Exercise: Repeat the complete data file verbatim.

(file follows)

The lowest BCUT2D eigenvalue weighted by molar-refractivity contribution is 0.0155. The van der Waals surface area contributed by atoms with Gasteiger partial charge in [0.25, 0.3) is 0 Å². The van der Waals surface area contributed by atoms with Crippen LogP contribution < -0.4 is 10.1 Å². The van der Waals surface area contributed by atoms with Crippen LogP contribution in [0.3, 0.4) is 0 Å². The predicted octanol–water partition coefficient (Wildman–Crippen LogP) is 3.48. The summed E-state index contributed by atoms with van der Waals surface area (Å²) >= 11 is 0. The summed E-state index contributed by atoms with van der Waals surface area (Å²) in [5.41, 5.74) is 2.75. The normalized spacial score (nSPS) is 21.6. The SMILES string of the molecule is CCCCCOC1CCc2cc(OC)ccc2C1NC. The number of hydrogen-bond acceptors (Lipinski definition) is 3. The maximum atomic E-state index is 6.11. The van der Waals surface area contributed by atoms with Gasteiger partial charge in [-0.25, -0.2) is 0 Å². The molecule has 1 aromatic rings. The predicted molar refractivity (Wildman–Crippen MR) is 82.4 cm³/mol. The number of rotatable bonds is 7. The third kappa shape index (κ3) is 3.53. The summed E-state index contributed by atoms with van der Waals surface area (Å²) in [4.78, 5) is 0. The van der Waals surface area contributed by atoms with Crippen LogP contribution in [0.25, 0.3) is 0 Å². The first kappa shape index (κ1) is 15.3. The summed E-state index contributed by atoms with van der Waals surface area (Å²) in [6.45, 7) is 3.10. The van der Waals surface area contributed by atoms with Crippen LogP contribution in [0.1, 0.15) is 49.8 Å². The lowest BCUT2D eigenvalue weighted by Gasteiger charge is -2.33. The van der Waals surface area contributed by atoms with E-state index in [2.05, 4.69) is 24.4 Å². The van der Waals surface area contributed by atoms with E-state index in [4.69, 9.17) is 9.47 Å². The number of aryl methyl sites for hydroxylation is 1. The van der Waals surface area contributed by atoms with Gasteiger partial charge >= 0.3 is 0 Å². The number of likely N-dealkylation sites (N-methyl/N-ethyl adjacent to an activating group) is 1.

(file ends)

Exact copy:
The lowest BCUT2D eigenvalue weighted by molar-refractivity contribution is 0.0155. The van der Waals surface area contributed by atoms with Gasteiger partial charge in [0.25, 0.3) is 0 Å². The van der Waals surface area contributed by atoms with Crippen LogP contribution < -0.4 is 10.1 Å². The van der Waals surface area contributed by atoms with Crippen LogP contribution in [0.3, 0.4) is 0 Å². The predicted octanol–water partition coefficient (Wildman–Crippen LogP) is 3.48. The summed E-state index contributed by atoms with van der Waals surface area (Å²) >= 11 is 0. The summed E-state index contributed by atoms with van der Waals surface area (Å²) in [5.41, 5.74) is 2.75. The normalized spacial score (nSPS) is 21.6. The SMILES string of the molecule is CCCCCOC1CCc2cc(OC)ccc2C1NC. The number of hydrogen-bond acceptors (Lipinski definition) is 3. The maximum atomic E-state index is 6.11. The van der Waals surface area contributed by atoms with Gasteiger partial charge in [-0.25, -0.2) is 0 Å². The molecule has 1 aromatic rings. The predicted molar refractivity (Wildman–Crippen MR) is 82.4 cm³/mol. The number of rotatable bonds is 7. The third kappa shape index (κ3) is 3.53. The summed E-state index contributed by atoms with van der Waals surface area (Å²) in [4.78, 5) is 0. The van der Waals surface area contributed by atoms with Crippen LogP contribution in [0.25, 0.3) is 0 Å². The first kappa shape index (κ1) is 15.3. The summed E-state index contributed by atoms with van der Waals surface area (Å²) in [6.45, 7) is 3.10. The van der Waals surface area contributed by atoms with Crippen LogP contribution in [0.1, 0.15) is 49.8 Å². The lowest BCUT2D eigenvalue weighted by Gasteiger charge is -2.33. The van der Waals surface area contributed by atoms with E-state index in [2.05, 4.69) is 24.4 Å². The van der Waals surface area contributed by atoms with E-state index in [4.69, 9.17) is 9.47 Å². The number of aryl methyl sites for hydroxylation is 1. The van der Waals surface area contributed by atoms with Gasteiger partial charge >= 0.3 is 0 Å². The number of likely N-dealkylation sites (N-methyl/N-ethyl adjacent to an activating group) is 1.